Pilotless helicopter drone used to treat Lake Goollelal for midges

Mitch Grimes (Heliwest) with the R Max. Picture: Martin Kennealey d478404
Pilot Brent Love (Yamaha) with the R Max. Picture: Martin Kennealey d478404
Pilot Brent Love (Yamaha) and Mitch Grimes (Heliwest) with the R Max. Picture: Martin Kennealey d478404
Pilot Brent Love (Yamaha) with the R Max. Picture: Martin Kennealey d478404
Picture: Martin Kennealey d478404
Mitch Grimes (Heliwest). Picture: Martin Kennealey d478404
Mitch Grimes (Heliwest) with the R Max. Picture: Martin Kennealey d478404 Pilot Brent Love (Yamaha) with the R Max. Picture: Martin Kennealey d478404 Pilot Brent Love (Yamaha) and Mitch Grimes (Heliwest) with the R Max. Picture: Martin Kennealey d478404 Pilot Brent Love (Yamaha) with the R Max. Picture: Martin Kennealey d478404 Picture: Martin Kennealey d478404 Mitch Grimes (Heliwest). Picture: Martin Kennealey d478404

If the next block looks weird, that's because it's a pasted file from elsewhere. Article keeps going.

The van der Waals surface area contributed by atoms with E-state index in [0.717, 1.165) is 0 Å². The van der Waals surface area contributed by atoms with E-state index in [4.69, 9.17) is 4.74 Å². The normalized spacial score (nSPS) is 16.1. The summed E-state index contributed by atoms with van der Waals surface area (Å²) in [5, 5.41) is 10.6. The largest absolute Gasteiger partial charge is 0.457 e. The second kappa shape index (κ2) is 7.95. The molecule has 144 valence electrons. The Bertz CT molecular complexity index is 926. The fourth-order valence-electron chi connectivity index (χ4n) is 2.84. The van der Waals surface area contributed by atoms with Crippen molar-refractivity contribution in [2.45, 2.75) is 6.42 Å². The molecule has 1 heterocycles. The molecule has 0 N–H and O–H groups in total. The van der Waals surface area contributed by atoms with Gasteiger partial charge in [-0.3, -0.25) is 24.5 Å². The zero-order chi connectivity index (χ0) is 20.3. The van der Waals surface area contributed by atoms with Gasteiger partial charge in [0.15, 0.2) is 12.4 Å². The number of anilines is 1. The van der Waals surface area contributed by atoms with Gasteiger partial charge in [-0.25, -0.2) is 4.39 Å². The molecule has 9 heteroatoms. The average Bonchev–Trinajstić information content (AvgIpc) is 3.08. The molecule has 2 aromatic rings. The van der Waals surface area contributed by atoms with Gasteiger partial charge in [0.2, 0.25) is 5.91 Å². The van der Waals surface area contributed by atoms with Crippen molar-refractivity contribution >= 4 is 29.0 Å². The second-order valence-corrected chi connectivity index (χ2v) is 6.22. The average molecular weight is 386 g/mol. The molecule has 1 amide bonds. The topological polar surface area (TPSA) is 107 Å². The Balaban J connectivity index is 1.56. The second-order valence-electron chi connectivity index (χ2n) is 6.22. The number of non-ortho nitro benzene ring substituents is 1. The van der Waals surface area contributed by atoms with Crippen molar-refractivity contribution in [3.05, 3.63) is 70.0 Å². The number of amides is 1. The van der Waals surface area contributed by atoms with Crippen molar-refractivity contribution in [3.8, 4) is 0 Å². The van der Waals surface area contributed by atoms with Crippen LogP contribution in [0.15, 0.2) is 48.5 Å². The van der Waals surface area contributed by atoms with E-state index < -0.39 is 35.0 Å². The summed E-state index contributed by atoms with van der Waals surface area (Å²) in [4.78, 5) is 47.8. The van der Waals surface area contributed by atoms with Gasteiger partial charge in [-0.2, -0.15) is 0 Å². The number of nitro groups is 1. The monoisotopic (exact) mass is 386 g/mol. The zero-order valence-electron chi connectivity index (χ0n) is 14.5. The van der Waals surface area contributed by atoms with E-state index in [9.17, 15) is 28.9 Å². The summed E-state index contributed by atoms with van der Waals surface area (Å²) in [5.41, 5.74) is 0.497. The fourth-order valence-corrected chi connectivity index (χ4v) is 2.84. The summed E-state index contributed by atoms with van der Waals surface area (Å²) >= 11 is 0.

IN what has been hailed as a WA first, a pilotless helicopter drone is being used to treat Lake Goollelal for midges.

The Department of Biodiversity and Conservation, working with the cities of Joondalup and Wanneroo, are treating the lake in Yellagonga Regional Park today and tomorrow using the drone rather than a helicopter.

This makes it more precise, effective and cost efficient.

According to the City of Wanneroo, midge larvae numbers late last year were the lowest in seven years.

However, monitoring in recent weeks detected an increase in larvae levels, with specific areas of the lake requiring treatment.

Kingsley MLA Jessica Stojkovski said she had also recently received “many calls and emails about the large number of midges affecting local residents”.

“Following testing and midge numbers reaching pre-determined thresholds, the decision was made to treat the lake,” Ms Stojkovski said.

“I know that for some this action will be seen as long overdue and for others it may be premature but ultimately I support the treatment to maintain the amenity of the residents who are affected.

“I understand this is a short-term treatment and that we as a community need to do more to protect and improve the water quality of our fabulous wetlands.”

The active ingredient in the treatment is S-Methoprene, which prevents the larvae from developing into adult midge.

It is not known to be harmful to humans and will not produce dust as it is delivered in pellet form.

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